I just read this on a breast cancer website: “In Australia, around 5,000 women have a mastectomy every year, but only 6% to 12% of these go on to have reconstructions. This compares with 42% of women in the US and 16.5% in England.” It is thought that this is because when diagnosed with breast cancer, Australian women are not being as well informed and empowered about all of their treatment options.
I suppose that means I’m one of only 500 Australian women in the past year that have had a mastectomy and reconstruction. A much smaller proportion had bilateral surgeries (on both breasts). And most reconstructions are done with implants, not a tissue transplant (TRAM or DIEP) as I have had so I am a rare breed! That being said, when you see the low rates of breast reconstruction in Australia, it makes sense that this rate is rising fast, as information and awareness improves, especially with the “Angelina effect” on preventative mastectomies.
So I’m hoping my blog helps an increasing number of Australian women and their family and friends understand what it is like to go through a double mastectomy and tissue transplant breast reconstruction. No wonder I found it hard to find a blog written by an Australian woman!
This week it was nine months since my surgery. It is quite amazing (and tedious!) to me how much the recovery is still so top of mind for me every day. I thought I would be well over it after a few months. While the surface of my breasts and a substantial area of my stomach are completely numb, underneath that the deep tissue is still uncomfortable. It seems as if I can feel where the new tissue has been attached to my chest wall – the area feels kind of heavy, as if someone is squeezing the tissue there. And my stomach still feels like I am wearing a way too tight girdle or something. There are really very few moments in the day that I’m not aware of that tight, pinched feeling in my breasts and stomach, no matter what I wear (or don’t wear for that matter!). It is improving and it is bearable, but it’s not the best!
On the upside, I really feel like I have made LOTS of progress with my healing in the last few weeks – YEAH!! I think the exersizes with my trainer, Darius, have really helped build my core strength. I’ve been pushing myself at home too, with yoga like exersizes every morning. I’ve been practising yoga for almost eight years and did Pilates for another 7 or 8 years before that, so I just intuitively have been practicing exersizes that I think will be helpful to get my torso stretched out every which way. I’m learning that the “burning” feeling in my stomach when I stretch is actually a good thing, as it is the internal scar tissue pulling apart and allowing regular blood flow through again. Today I passed a huge milestone in that I went back to my regular yoga class, after an absence of nearly a year, and I could do everything in the beginner class! I’m so pleased – I thought I’d be spending most of the class in “child’s pose” unable to do much else!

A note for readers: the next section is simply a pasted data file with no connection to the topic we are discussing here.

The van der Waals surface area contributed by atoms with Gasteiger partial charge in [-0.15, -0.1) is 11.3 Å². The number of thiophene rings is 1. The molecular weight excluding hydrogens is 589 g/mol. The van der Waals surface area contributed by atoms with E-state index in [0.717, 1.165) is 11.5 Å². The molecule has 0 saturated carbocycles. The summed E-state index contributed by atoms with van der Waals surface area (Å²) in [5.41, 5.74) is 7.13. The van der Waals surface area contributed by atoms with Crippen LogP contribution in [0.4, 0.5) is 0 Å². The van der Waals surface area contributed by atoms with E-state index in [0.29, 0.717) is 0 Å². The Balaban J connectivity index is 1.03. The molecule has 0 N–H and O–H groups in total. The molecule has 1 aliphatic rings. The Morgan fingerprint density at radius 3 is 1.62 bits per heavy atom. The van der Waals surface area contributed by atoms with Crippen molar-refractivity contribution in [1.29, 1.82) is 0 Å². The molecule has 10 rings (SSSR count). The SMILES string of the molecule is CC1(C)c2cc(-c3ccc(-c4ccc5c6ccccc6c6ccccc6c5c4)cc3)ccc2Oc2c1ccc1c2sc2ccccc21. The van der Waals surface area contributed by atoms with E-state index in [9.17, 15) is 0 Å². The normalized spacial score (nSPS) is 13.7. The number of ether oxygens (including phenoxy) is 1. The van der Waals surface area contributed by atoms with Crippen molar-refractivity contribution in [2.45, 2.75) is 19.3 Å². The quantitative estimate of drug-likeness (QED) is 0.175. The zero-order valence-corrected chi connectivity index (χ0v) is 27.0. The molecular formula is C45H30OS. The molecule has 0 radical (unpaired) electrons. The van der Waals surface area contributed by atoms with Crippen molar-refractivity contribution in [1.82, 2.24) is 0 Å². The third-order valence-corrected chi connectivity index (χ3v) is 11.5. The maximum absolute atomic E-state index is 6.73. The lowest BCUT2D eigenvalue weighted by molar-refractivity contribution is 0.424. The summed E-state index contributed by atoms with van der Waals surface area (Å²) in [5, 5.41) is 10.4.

The main outcome of my exersize is that it feels like the internal scar tissue is finally breaking up. What did feel like a hard plastic disc in my abdomen, about the size of a side plate, and 2 or 3 cm thick, now feels like it has loosened up to be a wad of wet paper mache that is slightly smaller, and only 1 cm thick embedded under my skin. I know that doesn’t sound great but believe me, it is much, much better!
The other big news of the week is that I have confirmed my follow up surgery to go ahead in a few weeks. This surgery will be to neaten up the existing vertical scars on my breasts (currently 2 cm wide from nipple to base of breast) and on the ends of my stomach scar. The scars themselves are fading, but my surgeon James says they can be much neater with this surgery, which is a usual part of the reconstruction process. He will also take fat from my hips and use it to fill in hollows at the top of my breasts. The surgery will take 2 – 3 hours. I will be in hospital for a few days then recover at home for a few weeks. I do feel quite a bit of dread about it, but I’m telling myself it really is only surface surgery, not deep tissue like last time. And last time it was a 12 hour surgery so this should be a walk in the park by comparison!
I’m having the surgery at a different, smaller, private hospital in Sydney so that should reduce that “oh no, not again!” feeling too. I was worried that this surgery might generate even more internal scar tissue. James says my internal scarring is normal (I was thinking I had some sort of over reaction to the surgery but apparently not!) and this surgery won’t exacerbate it. Part of me was hoping that my exersize improvements would negate the need for this next surgery, but really, exersize isn’t going to help fix the scarring on my skin.
I am being brave and showing you this pic of how my stomach looks this week so that you can see the scar is fading, but it does need work at the ends (especially on that right side!) I hope that helps other women to see what they might expect at this stage from the same surgery. I will let you imagine the breast scars for yourselves – I’m not putting images of my bosoms out on the internet!
Anyway, I am just trusting James, my surgeon, who has assured me that one, it is MUCH less traumatic than the first surgery and two, I will be so glad I’ve had it done in a few months time. I don’t want to have come this far and not have the best outcome possible, so I am committed to the second surgery now. There may even be further touch ups down the track but I can’t think about that now.
I’m keeping the faith here. I know how to prepare for surgery now and get through it with least trauma… My journaling, exersizing, creative projects, self soothing and meditation rituals will be put to good use!
I keep thinking what I’ve been thinking for over a year now: “JUST MAKE IT BE OVER!” …. Bring it on!